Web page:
How Creativity Can Help With Grieving
Alesha sought help through therapy after her father died.
Her mother had died some years before, around the time Alesha had her two children, and she found that the death of her father was unexpectedly complicated by grief for her mother.
As an only child it fell to Alesha to sort out her parents' belongings. Although she had managed to dispose of furniture and other objects quite successfully, she had packed up over twenty boxes of other belongings, which she felt unable to sort through. These boxes became a point of contention between Alesha and her husband and children, leading to strain on a usually good family relationship. Through talking to her therapist, Alesha realised that she had not grieved for her mother to the extent that she needed to. The grieving process can be seen as a balance between grieving and coping, and as she had a baby and a toddler to look after at the time, coping had taken precedence.
In therapy Alesha identified a fear of forgetting her parents, and that keeping their belongings was a way of surrounding herself with reminders. Although the boxes were causing tension within her home, she was afraid of the emotions she might experience if they were gone. She was, in effect, trying to deal with two losses by avoiding a third. From a logical perspective Alesha knew she would never forget her parents, but she was struggling with two things. The grief - both recent and delayed - that she was experiencing was reducing her capacity to focus and motivate herself towards addressing the problem: instead she was avoiding it, albeit unknowingly. The second problem was that she lacked the confidence in her own ability to make necessary decisions.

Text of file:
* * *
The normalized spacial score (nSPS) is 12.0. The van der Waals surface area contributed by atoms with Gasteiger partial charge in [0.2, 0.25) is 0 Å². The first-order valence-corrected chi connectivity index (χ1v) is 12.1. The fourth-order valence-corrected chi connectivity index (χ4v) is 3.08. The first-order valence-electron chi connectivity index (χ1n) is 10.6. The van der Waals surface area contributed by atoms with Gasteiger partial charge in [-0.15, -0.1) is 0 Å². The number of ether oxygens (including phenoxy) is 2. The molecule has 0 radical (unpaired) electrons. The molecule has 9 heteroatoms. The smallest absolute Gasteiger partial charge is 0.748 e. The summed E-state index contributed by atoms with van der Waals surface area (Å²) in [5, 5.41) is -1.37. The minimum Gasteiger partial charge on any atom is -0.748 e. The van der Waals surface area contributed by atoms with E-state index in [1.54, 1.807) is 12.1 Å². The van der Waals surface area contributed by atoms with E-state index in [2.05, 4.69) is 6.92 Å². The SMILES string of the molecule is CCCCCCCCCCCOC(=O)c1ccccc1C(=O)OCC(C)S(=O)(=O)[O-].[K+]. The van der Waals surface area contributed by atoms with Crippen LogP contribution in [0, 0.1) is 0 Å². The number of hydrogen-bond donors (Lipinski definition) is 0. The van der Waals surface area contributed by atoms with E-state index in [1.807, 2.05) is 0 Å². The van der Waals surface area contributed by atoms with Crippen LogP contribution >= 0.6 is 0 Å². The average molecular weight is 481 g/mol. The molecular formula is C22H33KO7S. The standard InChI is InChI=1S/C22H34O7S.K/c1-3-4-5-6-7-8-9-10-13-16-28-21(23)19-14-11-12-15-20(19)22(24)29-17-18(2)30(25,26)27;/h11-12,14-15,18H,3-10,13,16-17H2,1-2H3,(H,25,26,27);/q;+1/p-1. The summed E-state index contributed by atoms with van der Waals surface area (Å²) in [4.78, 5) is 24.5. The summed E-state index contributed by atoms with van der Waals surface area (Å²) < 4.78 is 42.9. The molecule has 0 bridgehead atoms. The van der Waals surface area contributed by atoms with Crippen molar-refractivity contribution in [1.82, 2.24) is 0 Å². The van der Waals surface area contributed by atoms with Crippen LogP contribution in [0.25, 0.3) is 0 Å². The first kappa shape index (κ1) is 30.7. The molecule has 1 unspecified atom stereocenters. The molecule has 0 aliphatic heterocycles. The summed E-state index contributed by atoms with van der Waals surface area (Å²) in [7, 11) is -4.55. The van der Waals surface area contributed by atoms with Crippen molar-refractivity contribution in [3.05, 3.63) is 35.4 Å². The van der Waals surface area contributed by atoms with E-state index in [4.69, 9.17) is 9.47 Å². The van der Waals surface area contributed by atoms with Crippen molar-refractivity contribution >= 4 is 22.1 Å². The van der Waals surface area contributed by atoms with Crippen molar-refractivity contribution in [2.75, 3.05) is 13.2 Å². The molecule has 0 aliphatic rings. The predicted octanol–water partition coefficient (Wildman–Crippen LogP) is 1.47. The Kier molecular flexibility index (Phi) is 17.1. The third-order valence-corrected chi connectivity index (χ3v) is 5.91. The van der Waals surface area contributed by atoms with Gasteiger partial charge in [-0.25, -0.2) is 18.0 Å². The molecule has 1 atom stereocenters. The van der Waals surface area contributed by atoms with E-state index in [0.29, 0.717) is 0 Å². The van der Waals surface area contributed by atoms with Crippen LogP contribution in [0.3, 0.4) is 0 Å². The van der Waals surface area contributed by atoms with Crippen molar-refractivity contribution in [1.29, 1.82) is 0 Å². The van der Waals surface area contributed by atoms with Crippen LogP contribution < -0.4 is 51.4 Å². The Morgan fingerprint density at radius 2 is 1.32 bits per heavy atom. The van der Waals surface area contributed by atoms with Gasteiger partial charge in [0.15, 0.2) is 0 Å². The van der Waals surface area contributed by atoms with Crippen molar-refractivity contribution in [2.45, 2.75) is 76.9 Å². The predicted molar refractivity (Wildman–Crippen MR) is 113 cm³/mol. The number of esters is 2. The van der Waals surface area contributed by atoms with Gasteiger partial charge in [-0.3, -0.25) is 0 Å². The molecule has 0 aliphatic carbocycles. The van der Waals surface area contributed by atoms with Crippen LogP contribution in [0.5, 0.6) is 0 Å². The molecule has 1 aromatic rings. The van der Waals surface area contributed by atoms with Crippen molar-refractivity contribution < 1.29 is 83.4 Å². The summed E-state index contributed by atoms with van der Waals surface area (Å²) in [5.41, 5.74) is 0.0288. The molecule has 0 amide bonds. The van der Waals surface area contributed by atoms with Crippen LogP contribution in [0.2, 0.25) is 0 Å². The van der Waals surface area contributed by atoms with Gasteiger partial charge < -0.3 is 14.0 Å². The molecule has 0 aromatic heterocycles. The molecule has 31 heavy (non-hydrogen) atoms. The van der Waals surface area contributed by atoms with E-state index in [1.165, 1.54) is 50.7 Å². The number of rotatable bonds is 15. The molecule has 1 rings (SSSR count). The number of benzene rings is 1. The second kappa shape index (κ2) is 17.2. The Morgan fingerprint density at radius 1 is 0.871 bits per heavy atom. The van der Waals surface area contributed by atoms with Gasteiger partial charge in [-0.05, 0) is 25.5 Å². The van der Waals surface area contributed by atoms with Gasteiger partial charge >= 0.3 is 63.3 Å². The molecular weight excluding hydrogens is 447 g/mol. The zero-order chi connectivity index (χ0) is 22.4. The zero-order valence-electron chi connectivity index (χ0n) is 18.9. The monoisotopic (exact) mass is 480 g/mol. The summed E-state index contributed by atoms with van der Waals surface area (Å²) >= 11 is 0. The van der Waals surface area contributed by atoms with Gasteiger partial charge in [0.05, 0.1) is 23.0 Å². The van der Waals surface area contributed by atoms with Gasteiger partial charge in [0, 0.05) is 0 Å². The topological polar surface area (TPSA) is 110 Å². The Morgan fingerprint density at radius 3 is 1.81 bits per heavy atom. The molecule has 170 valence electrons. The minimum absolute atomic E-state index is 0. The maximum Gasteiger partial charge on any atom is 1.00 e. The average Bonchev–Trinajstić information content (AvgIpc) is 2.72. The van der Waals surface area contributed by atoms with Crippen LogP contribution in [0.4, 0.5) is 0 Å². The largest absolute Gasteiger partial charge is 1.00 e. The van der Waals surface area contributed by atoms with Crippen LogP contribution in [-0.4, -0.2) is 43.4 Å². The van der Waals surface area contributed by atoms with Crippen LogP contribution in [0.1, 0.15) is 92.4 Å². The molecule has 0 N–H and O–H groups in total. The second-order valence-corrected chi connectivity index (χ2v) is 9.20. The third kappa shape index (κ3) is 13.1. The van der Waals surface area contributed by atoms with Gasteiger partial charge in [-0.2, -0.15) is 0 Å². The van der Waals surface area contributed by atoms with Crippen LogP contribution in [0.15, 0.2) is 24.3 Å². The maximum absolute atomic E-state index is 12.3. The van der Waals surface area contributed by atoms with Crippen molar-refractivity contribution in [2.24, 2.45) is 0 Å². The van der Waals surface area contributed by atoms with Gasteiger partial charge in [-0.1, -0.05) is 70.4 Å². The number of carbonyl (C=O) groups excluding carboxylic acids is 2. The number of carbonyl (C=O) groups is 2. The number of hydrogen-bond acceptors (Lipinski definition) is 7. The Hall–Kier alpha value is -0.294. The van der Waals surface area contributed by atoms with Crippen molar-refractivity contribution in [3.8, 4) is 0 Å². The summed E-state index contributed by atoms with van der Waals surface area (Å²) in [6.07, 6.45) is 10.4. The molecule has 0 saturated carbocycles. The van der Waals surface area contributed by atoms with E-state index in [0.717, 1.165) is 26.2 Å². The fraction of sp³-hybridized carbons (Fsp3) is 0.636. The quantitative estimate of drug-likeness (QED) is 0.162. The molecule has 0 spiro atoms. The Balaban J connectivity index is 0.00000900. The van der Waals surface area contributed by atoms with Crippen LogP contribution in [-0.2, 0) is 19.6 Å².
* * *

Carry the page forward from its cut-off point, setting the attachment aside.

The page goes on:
After a few therapy sessions Alesha decided that she would like to create a memorial for her parents: not a huge, public memorial, but a small, personal one that she could keep with her and look to for comfort and remembrance when needed. Employing creativity in therapy provides a focal point for the client around which discussion and ideas can develop. Seeing a beautiful object take shape in one's own hands, and then reaching the point of completion can give a sense of achievement that can be taken forward to increase confidence in a wider range of abilities.
Alesha spent a session reminiscing about her parents. She brought along photographs, leaflets from holidays, memories of Christmases and birthdays. She made a list of memories of her parents: events; their characteristics; their favourite TV programmes and books. She then wrote each memory on a coloured piece of paper, which she made into a memory bead. She decided on a system of colours (red for her father's characteristics, because of a favourite shirt he wore; blue to represent holidays, because it reminded her of the sea; yellow for her mother, because yellow was her favourite colour, etc.), and after three sessions she had completed a silver charm bracelet which hung with a rainbow of memories.
Buoyed by her achievement, and safe in the knowledge that her memories were a real part of her, rather than a bundle of objects stashed away in random boxes, Alesha was able to begin sorting out her parents' belongings. Some she donated to charity, some she sold online, in the end she was able to put the money towards a family holiday. Those with particular sentimental value she kept, but these turned out to be far fewer in number than she had expected.
In order to maintain client confidentiality this case is fictional but representative.